Many non-financial companies are broadening their reach into payments and financial services. During H2 2021, IKEA bought a stake in Ikano bank to provide consumer banking services, Walmart announced a partnership with Ribbit Capital to create a FinTech to offer digital financial products , and Walgreens announced a partnership with MetaBank to offer bank accounts in-store and online — including the use of a Banking-as-a-Service platform by InComm Payments and debit cards issued by Mastercard.
Strong outlook ahead
Looking forward to H2 2021, total FinTech investment is expected to remain very robust in most regions of the world. While the payments space is expected to remain a dominant driver of FinTech investment, revenue-based financing solutions, banking-as-a-service models, and B2B services are expected to attract increasing levels of investment.
Given the rise in digital transactions, and the subsequent increase in cyberattacks and ransomware, cybersecurity solutions will likely also be high on the radar of investors.
“FinTech is an incredibly hot area of investment right now—and that’s not expected to change anytime soon given the increasing number of FinTech hubs attracting investments and growing deal sizes and valuations,” said Anton Ruddenklau, KPMG’s Global Fintech Co-Lead.
“As we head into H2 2021, we anticipate more consolidation will occur, particularly in mature FinTech areas as FinTechs look to become the dominant market player either regionally or globally.”
H1 2021—Key Highlights
- Global FinTech investment reached $98 billion across 2,456 deals in H1’21 – far outpacing last year’s annual total of $121.5 billion across 3,520 deals.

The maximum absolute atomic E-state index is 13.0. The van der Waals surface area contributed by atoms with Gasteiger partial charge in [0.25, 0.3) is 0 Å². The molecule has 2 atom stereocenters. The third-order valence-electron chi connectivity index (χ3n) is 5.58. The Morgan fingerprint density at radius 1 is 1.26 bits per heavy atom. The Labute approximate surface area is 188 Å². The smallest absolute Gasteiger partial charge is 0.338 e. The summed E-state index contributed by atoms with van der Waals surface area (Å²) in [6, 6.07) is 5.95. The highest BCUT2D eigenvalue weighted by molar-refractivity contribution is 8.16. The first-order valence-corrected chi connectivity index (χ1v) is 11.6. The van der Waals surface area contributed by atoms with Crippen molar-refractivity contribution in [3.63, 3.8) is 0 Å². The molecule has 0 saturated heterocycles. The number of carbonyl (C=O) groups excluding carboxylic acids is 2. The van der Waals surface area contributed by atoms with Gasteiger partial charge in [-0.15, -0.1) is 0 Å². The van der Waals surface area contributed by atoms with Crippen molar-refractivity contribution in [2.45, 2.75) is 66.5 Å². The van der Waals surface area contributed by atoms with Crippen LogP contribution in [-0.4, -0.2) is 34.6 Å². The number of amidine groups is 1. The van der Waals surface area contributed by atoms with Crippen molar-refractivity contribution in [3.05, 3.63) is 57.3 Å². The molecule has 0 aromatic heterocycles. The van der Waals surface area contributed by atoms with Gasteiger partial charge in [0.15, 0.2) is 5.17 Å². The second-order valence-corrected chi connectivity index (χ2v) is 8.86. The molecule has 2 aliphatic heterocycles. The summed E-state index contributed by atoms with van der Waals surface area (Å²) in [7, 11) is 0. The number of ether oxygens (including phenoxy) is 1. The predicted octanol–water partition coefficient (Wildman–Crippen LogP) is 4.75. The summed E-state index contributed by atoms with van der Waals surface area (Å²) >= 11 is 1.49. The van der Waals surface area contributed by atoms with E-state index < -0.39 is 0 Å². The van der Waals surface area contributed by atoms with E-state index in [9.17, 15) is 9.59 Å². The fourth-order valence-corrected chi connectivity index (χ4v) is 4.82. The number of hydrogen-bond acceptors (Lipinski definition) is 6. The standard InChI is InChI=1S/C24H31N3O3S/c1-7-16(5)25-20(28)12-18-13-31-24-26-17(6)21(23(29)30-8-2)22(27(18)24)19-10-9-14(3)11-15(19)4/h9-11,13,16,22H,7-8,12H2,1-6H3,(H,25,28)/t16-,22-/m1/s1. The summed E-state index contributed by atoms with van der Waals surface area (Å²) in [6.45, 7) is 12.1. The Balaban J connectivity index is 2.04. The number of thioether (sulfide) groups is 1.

- M&A deals continued at a very healthy pace, accounting for $40.7 billion across 353 deals in H1 2021, compared to $74 billion across 502 deals during all of 2020.
- Late-stage venture valuations more than doubled year-over-year, with global median pre-money valuations for late stage deals rising from $135 million in 2020 to $325 million at the end of H1 2021.
- Corporate participation in VC investment in FinTech was incredibly strong in H1 2021, with $20.8 billion of investment globally. Both the Americas ($13 billion) and EMEA ($5 billion) saw record levels of CVC-affiliated investment.
- Global investment in cybersecurity reached a new annual record at mid-year—rising from $2.2 billion in 2020 to over $3.7 billion in H1 2021.
- Cross-border M&A deal value rose dramatically, from $10.3 billion during all of 2020 to $27.7 billion in H1 2021 alone.
- PE firms embraced the FinTech space in H1 2021, contributing $5 billion in investment to FinTech— surpassing the previous annual high of $4.7 billion seen in 2018.
- Total FinTech investment in the Americas was very robust with over $51 billion in investment across 1,188 deals.
- The EMEA region saw $39.1 billion in FinTech investment in H1 2021, including a record $15.1 billion in VC funding.
- FinTech investment in the Asia-Pacific region continued at a more moderate pace, reaching $7.5 billion across 467 deals, compared to $13.4 billion across 714 deals during all of 2020.